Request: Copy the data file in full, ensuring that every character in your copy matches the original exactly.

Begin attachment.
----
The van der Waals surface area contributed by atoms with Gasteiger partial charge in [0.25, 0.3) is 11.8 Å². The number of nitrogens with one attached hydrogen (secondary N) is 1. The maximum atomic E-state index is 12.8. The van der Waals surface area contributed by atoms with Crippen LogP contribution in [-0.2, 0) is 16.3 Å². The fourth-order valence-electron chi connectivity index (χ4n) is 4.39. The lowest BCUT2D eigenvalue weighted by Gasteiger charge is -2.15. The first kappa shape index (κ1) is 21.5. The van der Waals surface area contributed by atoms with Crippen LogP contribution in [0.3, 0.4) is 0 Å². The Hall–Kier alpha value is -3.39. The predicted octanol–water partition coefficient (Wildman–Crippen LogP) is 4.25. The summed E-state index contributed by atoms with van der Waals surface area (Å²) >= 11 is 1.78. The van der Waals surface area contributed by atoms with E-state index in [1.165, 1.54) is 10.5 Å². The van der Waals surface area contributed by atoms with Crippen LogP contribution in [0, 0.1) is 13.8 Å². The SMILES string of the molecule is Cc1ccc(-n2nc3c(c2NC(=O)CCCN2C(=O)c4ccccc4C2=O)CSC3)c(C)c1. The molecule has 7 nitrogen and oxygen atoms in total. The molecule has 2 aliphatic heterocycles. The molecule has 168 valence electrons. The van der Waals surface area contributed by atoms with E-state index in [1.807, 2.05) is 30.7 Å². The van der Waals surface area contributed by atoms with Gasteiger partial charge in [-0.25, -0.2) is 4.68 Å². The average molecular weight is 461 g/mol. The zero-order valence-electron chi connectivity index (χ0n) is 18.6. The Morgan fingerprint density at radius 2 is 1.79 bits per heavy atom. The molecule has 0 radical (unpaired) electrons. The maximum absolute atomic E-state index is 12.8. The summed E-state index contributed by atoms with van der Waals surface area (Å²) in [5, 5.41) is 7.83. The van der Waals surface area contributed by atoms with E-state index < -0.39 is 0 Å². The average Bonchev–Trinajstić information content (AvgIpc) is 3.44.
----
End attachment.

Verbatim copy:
The van der Waals surface area contributed by atoms with Gasteiger partial charge in [0.25, 0.3) is 11.8 Å². The number of nitrogens with one attached hydrogen (secondary N) is 1. The maximum atomic E-state index is 12.8. The van der Waals surface area contributed by atoms with Crippen LogP contribution in [-0.2, 0) is 16.3 Å². The fourth-order valence-electron chi connectivity index (χ4n) is 4.39. The lowest BCUT2D eigenvalue weighted by Gasteiger charge is -2.15. The first kappa shape index (κ1) is 21.5. The van der Waals surface area contributed by atoms with Crippen LogP contribution in [0.3, 0.4) is 0 Å². The Hall–Kier alpha value is -3.39. The predicted octanol–water partition coefficient (Wildman–Crippen LogP) is 4.25. The summed E-state index contributed by atoms with van der Waals surface area (Å²) >= 11 is 1.78. The van der Waals surface area contributed by atoms with E-state index in [1.165, 1.54) is 10.5 Å². The van der Waals surface area contributed by atoms with Crippen LogP contribution in [0, 0.1) is 13.8 Å². The SMILES string of the molecule is Cc1ccc(-n2nc3c(c2NC(=O)CCCN2C(=O)c4ccccc4C2=O)CSC3)c(C)c1. The molecule has 7 nitrogen and oxygen atoms in total. The molecule has 2 aliphatic heterocycles. The molecule has 168 valence electrons. The van der Waals surface area contributed by atoms with E-state index in [1.807, 2.05) is 30.7 Å². The van der Waals surface area contributed by atoms with Gasteiger partial charge in [-0.25, -0.2) is 4.68 Å². The average molecular weight is 461 g/mol. The zero-order valence-electron chi connectivity index (χ0n) is 18.6. The Morgan fingerprint density at radius 2 is 1.79 bits per heavy atom. The molecule has 0 radical (unpaired) electrons. The maximum absolute atomic E-state index is 12.8. The summed E-state index contributed by atoms with van der Waals surface area (Å²) in [5, 5.41) is 7.83. The van der Waals surface area contributed by atoms with E-state index < -0.39 is 0 Å². The average Bonchev–Trinajstić information content (AvgIpc) is 3.44.